NEW DELHI, Aug 30 (Reuters) - India announced a series of mergers involving 10 state-owned banks on Friday, as it moves to strengthen a sector struggling under a mountain of debt and ensure stronger balance sheets to boost lending and revive economic growth.
The mergers, which cut to 12 the total number of state-owned banks, from 27 in 2017, are the first since Prime Minister Narendra Modi’s government won re-election in May. His government has vowed to clean up the banking sector and reduce the number of state-run banks.
Finance Minister Nirmala Sitharaman said Oriental Bank of Commerce and United Bank would be merged with New Delhi-headquartered Punjab National Bank, creating India’s second largest lender after State Bank of India .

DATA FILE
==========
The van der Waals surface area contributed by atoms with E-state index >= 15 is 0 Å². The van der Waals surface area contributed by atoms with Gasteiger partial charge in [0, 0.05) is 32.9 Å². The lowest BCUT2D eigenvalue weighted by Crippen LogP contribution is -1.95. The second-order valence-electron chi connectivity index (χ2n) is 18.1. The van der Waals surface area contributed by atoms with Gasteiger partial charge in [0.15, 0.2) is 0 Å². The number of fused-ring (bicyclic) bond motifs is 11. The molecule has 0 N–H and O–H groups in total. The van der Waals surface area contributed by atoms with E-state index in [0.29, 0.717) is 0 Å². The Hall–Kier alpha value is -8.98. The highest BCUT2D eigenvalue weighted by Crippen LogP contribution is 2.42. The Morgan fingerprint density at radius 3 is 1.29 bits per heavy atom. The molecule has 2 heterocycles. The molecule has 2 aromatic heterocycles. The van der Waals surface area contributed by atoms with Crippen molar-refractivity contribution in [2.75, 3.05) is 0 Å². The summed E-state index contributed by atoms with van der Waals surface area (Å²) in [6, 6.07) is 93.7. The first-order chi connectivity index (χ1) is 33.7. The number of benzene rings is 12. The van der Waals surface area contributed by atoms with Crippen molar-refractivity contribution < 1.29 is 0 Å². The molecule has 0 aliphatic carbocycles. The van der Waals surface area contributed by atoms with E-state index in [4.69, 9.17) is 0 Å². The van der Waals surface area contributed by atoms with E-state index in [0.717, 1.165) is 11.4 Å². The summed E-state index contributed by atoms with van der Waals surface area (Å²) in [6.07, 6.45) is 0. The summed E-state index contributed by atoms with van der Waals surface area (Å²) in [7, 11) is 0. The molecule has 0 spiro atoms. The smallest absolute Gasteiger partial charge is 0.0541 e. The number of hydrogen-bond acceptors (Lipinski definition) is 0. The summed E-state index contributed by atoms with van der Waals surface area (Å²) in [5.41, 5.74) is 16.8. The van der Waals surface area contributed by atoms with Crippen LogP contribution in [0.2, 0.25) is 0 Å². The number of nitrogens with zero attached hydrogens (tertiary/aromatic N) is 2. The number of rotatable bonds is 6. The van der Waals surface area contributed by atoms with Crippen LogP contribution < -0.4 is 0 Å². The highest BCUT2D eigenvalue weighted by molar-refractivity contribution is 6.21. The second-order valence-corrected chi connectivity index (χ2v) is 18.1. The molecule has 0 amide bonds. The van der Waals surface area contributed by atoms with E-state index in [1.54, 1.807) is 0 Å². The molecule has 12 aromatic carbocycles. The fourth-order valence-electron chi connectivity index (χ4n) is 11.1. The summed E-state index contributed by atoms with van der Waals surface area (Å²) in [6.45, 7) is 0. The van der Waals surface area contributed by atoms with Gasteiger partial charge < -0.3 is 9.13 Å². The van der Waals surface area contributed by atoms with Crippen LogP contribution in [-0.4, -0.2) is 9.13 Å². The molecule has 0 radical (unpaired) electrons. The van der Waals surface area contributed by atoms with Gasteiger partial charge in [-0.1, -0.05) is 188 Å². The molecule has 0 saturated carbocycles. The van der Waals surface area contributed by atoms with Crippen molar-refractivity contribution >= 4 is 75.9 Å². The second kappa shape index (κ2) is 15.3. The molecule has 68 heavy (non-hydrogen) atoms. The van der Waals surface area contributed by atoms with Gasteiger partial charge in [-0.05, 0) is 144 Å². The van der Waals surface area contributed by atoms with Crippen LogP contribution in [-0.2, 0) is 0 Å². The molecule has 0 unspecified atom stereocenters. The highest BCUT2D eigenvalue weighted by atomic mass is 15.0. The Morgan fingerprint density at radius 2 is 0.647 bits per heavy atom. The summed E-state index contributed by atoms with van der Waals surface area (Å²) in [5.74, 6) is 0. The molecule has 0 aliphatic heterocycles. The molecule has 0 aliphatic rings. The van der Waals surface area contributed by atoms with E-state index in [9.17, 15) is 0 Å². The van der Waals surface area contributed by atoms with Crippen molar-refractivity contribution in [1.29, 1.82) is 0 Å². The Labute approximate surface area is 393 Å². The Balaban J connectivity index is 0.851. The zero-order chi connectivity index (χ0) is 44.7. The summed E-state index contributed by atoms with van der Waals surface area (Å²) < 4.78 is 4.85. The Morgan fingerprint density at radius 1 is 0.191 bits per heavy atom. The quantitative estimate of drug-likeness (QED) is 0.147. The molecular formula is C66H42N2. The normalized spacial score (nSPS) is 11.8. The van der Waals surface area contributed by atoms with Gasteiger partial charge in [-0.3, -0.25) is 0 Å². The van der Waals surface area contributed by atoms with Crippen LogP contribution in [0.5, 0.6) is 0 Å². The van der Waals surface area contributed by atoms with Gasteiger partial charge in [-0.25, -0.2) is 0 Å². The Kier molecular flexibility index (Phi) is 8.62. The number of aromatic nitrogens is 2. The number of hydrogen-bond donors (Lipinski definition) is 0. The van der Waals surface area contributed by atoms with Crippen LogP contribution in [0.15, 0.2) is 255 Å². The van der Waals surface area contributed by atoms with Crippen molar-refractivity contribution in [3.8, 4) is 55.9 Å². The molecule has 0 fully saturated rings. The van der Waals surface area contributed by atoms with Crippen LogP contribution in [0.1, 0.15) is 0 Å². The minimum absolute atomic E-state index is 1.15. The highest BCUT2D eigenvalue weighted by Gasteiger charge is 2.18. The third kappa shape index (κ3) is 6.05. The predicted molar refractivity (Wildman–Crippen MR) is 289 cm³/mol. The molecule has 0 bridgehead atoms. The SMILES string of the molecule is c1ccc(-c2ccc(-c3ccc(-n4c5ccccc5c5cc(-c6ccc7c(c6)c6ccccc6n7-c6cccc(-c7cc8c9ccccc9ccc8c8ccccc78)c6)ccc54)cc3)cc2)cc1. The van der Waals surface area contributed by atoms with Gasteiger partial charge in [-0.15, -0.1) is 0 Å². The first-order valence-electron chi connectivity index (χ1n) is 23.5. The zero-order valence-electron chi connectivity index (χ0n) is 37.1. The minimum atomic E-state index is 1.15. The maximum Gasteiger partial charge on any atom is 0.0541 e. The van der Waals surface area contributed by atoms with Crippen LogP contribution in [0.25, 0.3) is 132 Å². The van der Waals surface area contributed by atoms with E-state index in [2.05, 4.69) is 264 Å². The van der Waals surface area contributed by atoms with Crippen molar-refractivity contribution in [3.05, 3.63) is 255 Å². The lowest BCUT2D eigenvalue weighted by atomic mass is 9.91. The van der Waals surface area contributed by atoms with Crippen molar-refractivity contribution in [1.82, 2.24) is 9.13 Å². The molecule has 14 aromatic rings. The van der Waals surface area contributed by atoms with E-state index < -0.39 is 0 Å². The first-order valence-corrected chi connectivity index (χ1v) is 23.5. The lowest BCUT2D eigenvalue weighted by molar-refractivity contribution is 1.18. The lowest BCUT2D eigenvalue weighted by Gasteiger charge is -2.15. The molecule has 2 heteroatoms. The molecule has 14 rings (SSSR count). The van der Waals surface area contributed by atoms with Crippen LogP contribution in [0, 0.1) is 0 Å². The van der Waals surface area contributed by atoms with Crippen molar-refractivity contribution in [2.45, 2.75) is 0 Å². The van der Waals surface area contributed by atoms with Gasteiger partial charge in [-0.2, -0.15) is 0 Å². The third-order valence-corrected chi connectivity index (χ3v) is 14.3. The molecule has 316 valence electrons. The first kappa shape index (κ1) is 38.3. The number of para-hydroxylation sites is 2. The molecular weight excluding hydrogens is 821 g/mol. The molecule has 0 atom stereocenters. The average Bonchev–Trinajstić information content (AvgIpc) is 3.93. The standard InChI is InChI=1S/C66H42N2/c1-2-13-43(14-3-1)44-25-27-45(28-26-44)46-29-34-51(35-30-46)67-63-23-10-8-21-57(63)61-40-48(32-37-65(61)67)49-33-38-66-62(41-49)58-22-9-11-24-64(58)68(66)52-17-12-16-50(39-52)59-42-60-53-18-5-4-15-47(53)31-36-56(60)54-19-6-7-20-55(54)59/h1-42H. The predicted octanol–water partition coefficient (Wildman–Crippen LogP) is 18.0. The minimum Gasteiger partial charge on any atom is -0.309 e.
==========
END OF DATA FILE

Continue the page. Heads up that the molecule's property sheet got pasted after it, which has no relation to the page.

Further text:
The government also announced that two lenders based in southern India, Canara Bank and Syndicate Bank , would be amalgamated.
In addition, Andhra Bank and Corporation Bank are to merge with Union Bank, while Indian Bank will merged with Allahabad Bank.
“We’re trying to build the NextGen banks,” Sitharaman told a news conference.
In 2017, the government merged State Bank of India with its associate banks, and this year, it merged Bank of Baroda with some smaller peers. ($1=71.4920 Indian rupees) (Reporting by Mayank Bhardwaj and Aftab Ahmed; Writing by Nupur Anand and Euan Rocha; Editing by Sanjeev Miglani and Clarence Fernandez)